Unframed’s Jenny Miyasaki sat down with Franklin Sirmans, Terri and Michael Smooke Curator and Department Head of Contemporary Art, to discuss recent acquisitions made by the department and by the new acquisitions group, Contemporary Friends.
Jenny Miyasaki: We have a lot of acquisitions at the end of the year. How do you guys suss it out?
Franklin Sirmans: Our mandate at LACMA, as curators of contemporary art, includes art since 1968; we are always interested in testing those boundaries in terms of the scope of our curatorial interests. And as the collection evolves, different stories can be told and diverse styles come into play. Working closely with our colleagues across departments we (Rita Gonzalez, Christine Y. Kim and myself) have sought, with our director Michael Govan, Britt Salvesen, head of Photography and Prints and Drawings departments, Eve Schillo in the photography department, Leslie Jones in prints and drawings, and more recently, assistant curator Jarrett Gregory, to find connections between contemporary art and that of the different places and times represented in the encyclopedic museum. For instance, recently a large photograph of the ocean by Andreas Gursky was installed in our art of the Pacific galleries, which contain works largely from the eighteenth and nineteenth centuries. During our installation of Ai Weiwei’s Zodiac sculptures, Christina Yu Yu and Stephen Little in the Chinese Art Department put out a small group of eighteenth-century jade sculptures depicting the same Zodiac that inspired Weiwei.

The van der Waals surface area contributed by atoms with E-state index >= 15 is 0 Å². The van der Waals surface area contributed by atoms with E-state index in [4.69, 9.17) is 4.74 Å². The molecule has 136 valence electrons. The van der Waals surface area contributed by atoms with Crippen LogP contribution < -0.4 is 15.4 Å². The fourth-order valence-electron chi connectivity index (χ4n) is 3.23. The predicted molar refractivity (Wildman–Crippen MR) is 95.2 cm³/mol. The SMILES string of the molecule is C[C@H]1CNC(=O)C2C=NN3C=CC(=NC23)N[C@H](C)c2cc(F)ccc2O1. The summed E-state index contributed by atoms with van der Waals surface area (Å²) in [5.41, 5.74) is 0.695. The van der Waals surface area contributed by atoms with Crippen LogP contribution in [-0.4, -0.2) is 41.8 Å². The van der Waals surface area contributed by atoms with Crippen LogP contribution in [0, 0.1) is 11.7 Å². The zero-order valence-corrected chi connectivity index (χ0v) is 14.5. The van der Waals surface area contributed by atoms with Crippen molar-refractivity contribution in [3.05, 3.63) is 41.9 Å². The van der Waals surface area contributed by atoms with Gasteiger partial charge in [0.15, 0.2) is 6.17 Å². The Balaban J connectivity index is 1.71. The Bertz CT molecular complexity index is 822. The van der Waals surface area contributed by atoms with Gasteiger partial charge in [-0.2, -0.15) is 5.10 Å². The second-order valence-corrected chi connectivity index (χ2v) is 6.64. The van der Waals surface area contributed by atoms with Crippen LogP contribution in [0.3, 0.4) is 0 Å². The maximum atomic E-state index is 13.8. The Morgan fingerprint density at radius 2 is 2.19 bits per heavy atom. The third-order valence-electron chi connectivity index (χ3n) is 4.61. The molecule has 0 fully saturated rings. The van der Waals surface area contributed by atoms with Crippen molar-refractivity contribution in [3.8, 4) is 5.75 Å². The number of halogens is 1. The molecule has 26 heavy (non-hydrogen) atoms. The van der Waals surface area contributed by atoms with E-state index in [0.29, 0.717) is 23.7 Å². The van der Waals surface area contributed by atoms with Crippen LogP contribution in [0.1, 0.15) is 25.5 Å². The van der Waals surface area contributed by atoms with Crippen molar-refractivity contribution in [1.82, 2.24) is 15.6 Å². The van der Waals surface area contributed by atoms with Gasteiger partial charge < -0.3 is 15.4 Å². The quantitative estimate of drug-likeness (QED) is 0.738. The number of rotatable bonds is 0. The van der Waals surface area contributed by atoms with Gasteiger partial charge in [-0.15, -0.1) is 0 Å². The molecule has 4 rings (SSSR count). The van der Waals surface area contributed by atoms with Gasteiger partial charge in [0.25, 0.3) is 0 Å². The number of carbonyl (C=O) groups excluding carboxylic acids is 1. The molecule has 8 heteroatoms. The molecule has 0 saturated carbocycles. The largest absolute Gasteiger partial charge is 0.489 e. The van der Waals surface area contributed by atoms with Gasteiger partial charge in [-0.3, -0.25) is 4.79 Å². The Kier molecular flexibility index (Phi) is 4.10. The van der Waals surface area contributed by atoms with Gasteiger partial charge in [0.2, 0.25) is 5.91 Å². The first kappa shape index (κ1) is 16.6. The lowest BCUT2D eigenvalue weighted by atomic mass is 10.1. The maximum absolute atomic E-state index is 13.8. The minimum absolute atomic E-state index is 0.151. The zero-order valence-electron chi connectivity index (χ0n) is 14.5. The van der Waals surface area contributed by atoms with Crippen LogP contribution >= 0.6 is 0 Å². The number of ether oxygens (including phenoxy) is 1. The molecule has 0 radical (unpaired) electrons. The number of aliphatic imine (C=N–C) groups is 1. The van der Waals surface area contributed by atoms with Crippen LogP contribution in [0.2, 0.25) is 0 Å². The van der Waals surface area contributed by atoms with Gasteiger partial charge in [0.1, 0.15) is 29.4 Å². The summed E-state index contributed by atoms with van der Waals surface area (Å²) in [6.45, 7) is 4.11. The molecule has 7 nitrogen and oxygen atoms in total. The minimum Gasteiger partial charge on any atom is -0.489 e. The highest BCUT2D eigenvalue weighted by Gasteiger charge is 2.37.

JM: What has been acquired recently?
FS: With that strategy in mind, we have been adding to the collection vigorously in the last few years and have created new acquisition groups and revised older ones to help us acquire more contemporary art in addition to providing more forums for the discussion of art, sharing mutual passions. Donations remain the most crucial way for us to add to existing holdings. Recent gifts of works by artists such as Stan Douglas, Zhang Huan, Jim Lambie, Paul Pfeiffer, Pablo Rasgado, Analia Saban, and Erin Shirreff, among others, by trustee Steve Tisch, Audrey Irmas, Sheridan Brown, Dean Valentine and Amy Adelson, Shannon and Peter Loughrey, Jennifer Hawks and Ramin Djawadi, Candace and Charles Nelson, and Said Saffari and Heidi Wettenhall-Saffari have gone straight into the galleries, helping us to more fully tell stories and round out installations. Additionally, through Art Here and Now, our longstanding initiative to collect Southern California artists, we have doubled the value of our annual acquisitions and recently acquired works by accomplished younger artists such as Mark Flores and Dianna Molzan.
Building on our shared interests in contemporary international art, we recently inaugurated the first meeting of the new acquisitions group, Contemporary Friends. Chaired and spearheaded by our trustee Viveca Paulin-Ferrell, Contemporary Friends recently had its first acquisitions meeting, which resulted in the acquisition of nine new works for LACMA. While our funds from membership dues made the purchase of four works easily possible, members added on individually in order to purchase the rest. Nearly all of the artists were acquired by the museum for the first time.